|Application ||WB, IHC, ICC|
|Reactivity||Human, Mouse, Rat|
|Calculated MW||36512 Da|
|Homology||Mouse, rat, bovine, canis and pig - identical.|
|Other Names||Adenosine receptor A1, ADORA1|
|Related products for control experiments||Control peptide antigen (supplied with the antibody free of charge).|
|Target/Specificity||Peptide (C)KKVSASSGDPQKYYGKE, corresponding to amino acid residues 213-229 of human A1AR (Accession P30542). 3rd intracellular loop.|
|Peptide Confirmation||Confirmed by amino acid analysis.|
|Application Details||Western blot analysis (WB): - Mouse muscle, brain and spinal cord lysates (1:5000) (see Garcia, N. et al. (2013) in Product Citations). Immunohistochemistry (IH): - Mouse plastic-embedded muscle sections (1:100) (see Garcia, N. et al. (2013) in Product Citations).|
|Format||Affinity purified antibody, lyophilized powder|
|Reconstitution||50 µl or 0.2 ml deionized water, depending on the sample size.|
|Antibody Concentration After Reconstitution||0.85 mg/ml.|
|Storage Before Reconstitution||Lyophilized powder can be stored intact at room temperature for several weeks. For longer periods, it should be stored at -20°C.|
|Storage After Reconstitution||The reconstituted solution can be stored at 4ºC for up to 2 weeks. For longer periods, small aliquots should be stored at -20ºC or below. Avoid multiple freezing and thawing. The further dilutions should be made using a carrier protein such as BSA (1%). Centrifuge all antibody preparations before use (10000 × g 5 min).|
|Control Antigen Storage Before Reconstitution||Lyophilized powder can be stored intact at room temperature for several weeks. For longer periods, it should be stored at -20°C.|
|Control Antigen Reconstitution||100 µl water.|
|Control Antigen Storage After Reconstitution||-20ºC.|
|Preadsorption Control||1 µg peptide per 1 µg antibody.|
Thousands of laboratories across the world have published research that depended on the performance of antibodies from Abgent to advance their research. Check out links to articles that cite our products in major peer-reviewed journals, organized by research category.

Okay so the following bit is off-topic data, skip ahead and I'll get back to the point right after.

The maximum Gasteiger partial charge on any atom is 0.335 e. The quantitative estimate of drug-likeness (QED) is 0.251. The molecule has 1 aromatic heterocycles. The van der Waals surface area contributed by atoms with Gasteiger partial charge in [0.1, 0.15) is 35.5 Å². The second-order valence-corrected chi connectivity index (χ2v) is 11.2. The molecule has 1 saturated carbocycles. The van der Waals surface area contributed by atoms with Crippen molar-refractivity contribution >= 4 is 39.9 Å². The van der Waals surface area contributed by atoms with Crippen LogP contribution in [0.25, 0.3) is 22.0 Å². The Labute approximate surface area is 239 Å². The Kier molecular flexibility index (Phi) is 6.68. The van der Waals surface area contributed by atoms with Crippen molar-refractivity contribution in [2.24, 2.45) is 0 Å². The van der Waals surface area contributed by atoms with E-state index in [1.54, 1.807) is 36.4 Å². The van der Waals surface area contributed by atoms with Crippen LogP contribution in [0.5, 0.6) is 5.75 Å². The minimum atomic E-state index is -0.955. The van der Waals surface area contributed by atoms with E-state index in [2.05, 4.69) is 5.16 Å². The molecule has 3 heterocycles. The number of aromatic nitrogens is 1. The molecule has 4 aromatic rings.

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Provided below are standard protocols that you may find useful for product applications.
Adenosine is an endogenous nucleoside generated locally in tissues under conditions of hypoxia, ischemia, or inflammation. It modulates a variety of physiological functions in many tissues including brain and heart.1,2It exerts its action via four specific adenosine receptors (also named P1 purinergic receptors): A1-Adenosine Receptor (A1AR), A2A-Adenosine Receptor (A2AAR), A2B-Adenosine Receptor (A2BAR), and A3-Adenosine Receptor (A3AR). All are integral membrane proteins and members of the G Protein-Coupled Receptor superfamily. They share a common structure of seven putative transmembrane domains, an extracellular amino terminus, a cytoplasmic carboxyl terminus, and a third intracellular loop that is important in binding G proteins.1-3 The various adenosine receptors can be distinguished on the basis of their differential selectivity for adenosine analogs.1-3 A1AR is widely distributed and has been well characterized. High expression of A1AR is found in brain (mainly in the cortex, cerebellum, and hippocampus), dorsal horn of the spinal cord, adrenal gland, and atria, and to a lower extent in several other tissues including adipose tissue, colon, and kidney.2,4 A1AR modulates the activity of several ion channels. Activation of A1AR (by adenosine, its major agonist) inhibits N-type Ca2+ channels via a voltage-dependent, pertussis toxin (PTX)-sensitive pathway in neurons of the rat major pelvic ganglia (MPG).5 Since A1AR is the most prominent adenosine receptor in adipocytes, it has become a natural target for research on obesity, which is a major health problem.6,7 A possible role in cell proliferation and carcinogenesis has also been suggested for A1AR.8-10
1. Okusa, M.D. (2002) Am. J. Physiol. 282, F10.
2. Nakata, H. (1989) J. Biol. Chem. 264, 16545.
3. Linden, J. (1991) FASEB J. 5, 2668.
4. Park, K-S. et al. (2001) J. Pharmacol. Exp. Therap. 299, 501.
5. Rice, A.M. et al. (2000) Endocrinology 141, 1442.
6. LaNoue, K.F. and Martin, L.F. (1994) FASEB J. 8, 72.
7. Synowitz, M. et al. (2006) Cancer Res. 66, 8550.
8. Lelievre, V. et al. (1998) Eur. J. Pharmacol. 341, 289.
9. Khoo, H.E. et al. (1996) Cancer Lett. 106, 17.
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